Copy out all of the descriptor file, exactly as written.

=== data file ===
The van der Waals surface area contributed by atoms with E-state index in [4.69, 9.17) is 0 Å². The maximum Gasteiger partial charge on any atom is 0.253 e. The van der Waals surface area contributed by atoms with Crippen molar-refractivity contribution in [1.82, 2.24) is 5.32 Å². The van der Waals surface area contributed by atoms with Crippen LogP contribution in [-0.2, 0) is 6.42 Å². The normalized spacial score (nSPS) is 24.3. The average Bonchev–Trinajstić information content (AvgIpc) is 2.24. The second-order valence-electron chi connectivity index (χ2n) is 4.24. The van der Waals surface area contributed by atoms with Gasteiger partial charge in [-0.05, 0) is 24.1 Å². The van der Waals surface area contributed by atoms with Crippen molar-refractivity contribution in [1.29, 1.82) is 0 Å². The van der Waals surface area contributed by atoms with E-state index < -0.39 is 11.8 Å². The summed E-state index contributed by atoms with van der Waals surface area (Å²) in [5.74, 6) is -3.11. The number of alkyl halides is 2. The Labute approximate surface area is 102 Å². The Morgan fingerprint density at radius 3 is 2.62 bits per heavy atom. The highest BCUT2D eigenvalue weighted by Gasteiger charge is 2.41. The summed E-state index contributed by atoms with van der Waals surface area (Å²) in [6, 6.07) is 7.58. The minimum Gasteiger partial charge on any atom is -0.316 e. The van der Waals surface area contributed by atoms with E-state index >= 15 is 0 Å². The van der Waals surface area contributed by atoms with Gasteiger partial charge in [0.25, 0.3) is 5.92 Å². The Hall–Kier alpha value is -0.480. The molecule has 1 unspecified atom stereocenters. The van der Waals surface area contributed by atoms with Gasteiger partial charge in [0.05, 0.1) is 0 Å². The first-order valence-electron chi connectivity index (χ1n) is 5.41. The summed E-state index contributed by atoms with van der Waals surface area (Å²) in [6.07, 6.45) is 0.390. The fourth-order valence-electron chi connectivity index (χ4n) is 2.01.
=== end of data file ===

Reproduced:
The van der Waals surface area contributed by atoms with E-state index in [4.69, 9.17) is 0 Å². The maximum Gasteiger partial charge on any atom is 0.253 e. The van der Waals surface area contributed by atoms with Crippen molar-refractivity contribution in [1.82, 2.24) is 5.32 Å². The van der Waals surface area contributed by atoms with Crippen LogP contribution in [-0.2, 0) is 6.42 Å². The normalized spacial score (nSPS) is 24.3. The average Bonchev–Trinajstić information content (AvgIpc) is 2.24. The second-order valence-electron chi connectivity index (χ2n) is 4.24. The van der Waals surface area contributed by atoms with Gasteiger partial charge in [-0.05, 0) is 24.1 Å². The van der Waals surface area contributed by atoms with Crippen molar-refractivity contribution in [1.29, 1.82) is 0 Å². The van der Waals surface area contributed by atoms with E-state index < -0.39 is 11.8 Å². The summed E-state index contributed by atoms with van der Waals surface area (Å²) in [5.74, 6) is -3.11. The number of alkyl halides is 2. The Labute approximate surface area is 102 Å². The Morgan fingerprint density at radius 3 is 2.62 bits per heavy atom. The highest BCUT2D eigenvalue weighted by Gasteiger charge is 2.41. The summed E-state index contributed by atoms with van der Waals surface area (Å²) in [6, 6.07) is 7.58. The minimum Gasteiger partial charge on any atom is -0.316 e. The van der Waals surface area contributed by atoms with E-state index >= 15 is 0 Å². The van der Waals surface area contributed by atoms with Gasteiger partial charge in [0.25, 0.3) is 5.92 Å². The Hall–Kier alpha value is -0.480. The molecule has 1 unspecified atom stereocenters. The van der Waals surface area contributed by atoms with Gasteiger partial charge in [0.05, 0.1) is 0 Å². The first-order valence-electron chi connectivity index (χ1n) is 5.41. The summed E-state index contributed by atoms with van der Waals surface area (Å²) in [6.07, 6.45) is 0.390. The fourth-order valence-electron chi connectivity index (χ4n) is 2.01.